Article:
Popdose: I have to open by telling you that I was actually in the audience when you made your first appearance on “The Late Show with David Letterman.”
Duncan Sheik: Oh, really? I had a bit of a cold that day, I think…
Well, you still impressed me.
(Laughs) Well, good, I’m glad.
So let’s just ahead and cut to the chase: what was the impetus to do an ‘80s covers record?
Well, I had been toying with the idea for a long time, and I’d been working on so many theater projects lately that I felt strongly that I wanted to put out another Duncan Sheik record that was not connected to a theater piece. And I have a new record that I’m in the process of writing, but it’s probably another year or 18 months away. So…this is about a year ago, I thought, “Well, you know, I’ve been wanting to make these recordings of covers, I think it would be a good exercise for me, and it’s also a way of kind of communicating to my fans or to my audience what my influences really are.” And I didn’t even know that I would necessarily put the record out, but I thought it would be great to actually record and dig inside these songs and understand their structure, arrangements, and how they’re put together. It was actually a really enjoyable process, and I can’t wait for the record to come out.
As soon as I heard about the concept, I was immediately excited, because I have a copy of the promo EP you put out some few years back (Humming Along) where you did Depeche Mode’s “Blasphemous Rumours” and David Sylvian’s “Orpheus.”
Yes! And, okay, that would’ve been in, like, 1998, right? Something like twelve, thirteen years ago. So, yeah, this is kind of like that, except taking it to a fuller expression, fleshing out the songs a bit more.
You and I are approximately the same age – I’m 40 – and I get the impression that, based on your musical choices, you too were walking sullenly through the hallways of your high school, favoring a black wardrobe, possibly looking a little paler than average.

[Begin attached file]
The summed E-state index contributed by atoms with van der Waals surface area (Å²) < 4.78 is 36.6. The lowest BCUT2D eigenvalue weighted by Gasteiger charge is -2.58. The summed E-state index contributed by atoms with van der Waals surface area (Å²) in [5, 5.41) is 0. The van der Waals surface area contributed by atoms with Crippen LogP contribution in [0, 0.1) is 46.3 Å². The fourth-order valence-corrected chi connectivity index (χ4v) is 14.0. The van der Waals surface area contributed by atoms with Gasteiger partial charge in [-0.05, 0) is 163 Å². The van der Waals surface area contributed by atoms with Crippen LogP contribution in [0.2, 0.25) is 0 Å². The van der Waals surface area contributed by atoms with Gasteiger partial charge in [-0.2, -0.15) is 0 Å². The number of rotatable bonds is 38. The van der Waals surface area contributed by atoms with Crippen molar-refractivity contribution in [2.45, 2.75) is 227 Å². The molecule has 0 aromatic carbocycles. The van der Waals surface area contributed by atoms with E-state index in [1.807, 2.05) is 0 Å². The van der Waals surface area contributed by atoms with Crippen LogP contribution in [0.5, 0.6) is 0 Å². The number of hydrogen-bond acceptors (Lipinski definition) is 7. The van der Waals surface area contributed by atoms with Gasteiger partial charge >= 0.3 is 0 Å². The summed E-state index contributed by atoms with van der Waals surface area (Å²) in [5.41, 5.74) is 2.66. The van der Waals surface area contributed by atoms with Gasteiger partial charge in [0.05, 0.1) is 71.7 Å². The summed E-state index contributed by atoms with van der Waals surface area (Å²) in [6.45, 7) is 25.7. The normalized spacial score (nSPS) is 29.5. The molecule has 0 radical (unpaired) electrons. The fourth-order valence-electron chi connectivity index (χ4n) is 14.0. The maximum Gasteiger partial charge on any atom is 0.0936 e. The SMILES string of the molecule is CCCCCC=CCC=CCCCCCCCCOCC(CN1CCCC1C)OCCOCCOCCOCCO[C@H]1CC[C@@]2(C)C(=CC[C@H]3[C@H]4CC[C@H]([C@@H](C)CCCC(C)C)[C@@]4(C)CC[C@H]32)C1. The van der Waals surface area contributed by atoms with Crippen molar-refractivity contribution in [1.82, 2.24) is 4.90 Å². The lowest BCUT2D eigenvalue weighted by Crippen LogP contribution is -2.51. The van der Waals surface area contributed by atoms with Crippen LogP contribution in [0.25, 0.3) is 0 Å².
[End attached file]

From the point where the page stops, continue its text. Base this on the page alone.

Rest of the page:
Uh, yes. (Laughs) Definitely. And going to the indie record store to buy the import records from England, because that was the only way you could get that music at that time.
So when it came time to make selections for this, you obviously didn’t go 100% commercial. For instance, you went with “Kyoto Song,” which is certainly not what the mainstream would consider a go-to Cure song. Did you have a dry-erase board filled with all of the possible inclusions and just weed them out gradually?
Well, no, for me there were a few different litmus tests. I didn’t want the record to just be 12 songs that were all on the Billboard Top 40 for however long. I think if you look at the breakdown, it’s probably about…well, maybe 50/50 or 60/40, with most of the songs being more of my personal favorite songs, things that are a little bit more obscure, but hopefully songs that other people really love in some fashion and so will be excited to hear them dressed up in new clothing. That’s kind of the idea.
Are there any tracks that you actually recorded but didn’t make the final cut?
Well, the Smiths were a tough one, because in a certain way, they’re the most guitar-oriented band on the record. I think pretty much all of the other bands… (Hesitates) Even though the Cure, New Order, and Tears for Fears use guitars, they also use synthesizers, drum machines, and programming, and they had kind of an electronic aspect to them, whereas the Smiths really never had any of that. So I was pretty torn about doing the Smiths at all, but they were a big part of what I listened to during that time…and still to this day. So I had to do something. Initially I did “How Soon Is Now?” and some friends of mine who are really big Morrissey aficionados, they kind of stuck their nose up at that choice and said I should do something cooler. (Laughs) And I know that “Please Please Please Let Me Get What I Want” is also covered all the time now, so “William It Was Really Nothing,” I thought, “Well, here’s a song think is special and unique and sweet.” And it’s kind of a little diversion on the record. So I’m happy to have done that.
I have to say that I was not at all surprised to see that you had selected Howard Jones’ “What Is Love?” I’m a huge fan of “Someone You Need,” your collaboration with Howard.
Oh, great! That’s very kind. Yes, Howard’s a very good friend, and I knew I had to pick one of his songs, and that was the song that I heard when I was…I guess I was probably 14 or 15 years old, and I was going away to boarding school in New England, and I saw him on some TV show with his banks of synthesizers and drum machines. And I thought, “Oh, my God, that’s the coolest song I’ve ever heard in my life.” (Laughs) So I definitely had to include that.
I did an interview with Howard awhile back, and my suspicion was that you guys had hooked up as songwriters because you had a mutual friend in (producer) Rupert Hine, but he said that you actually came together as mutual Buddhists.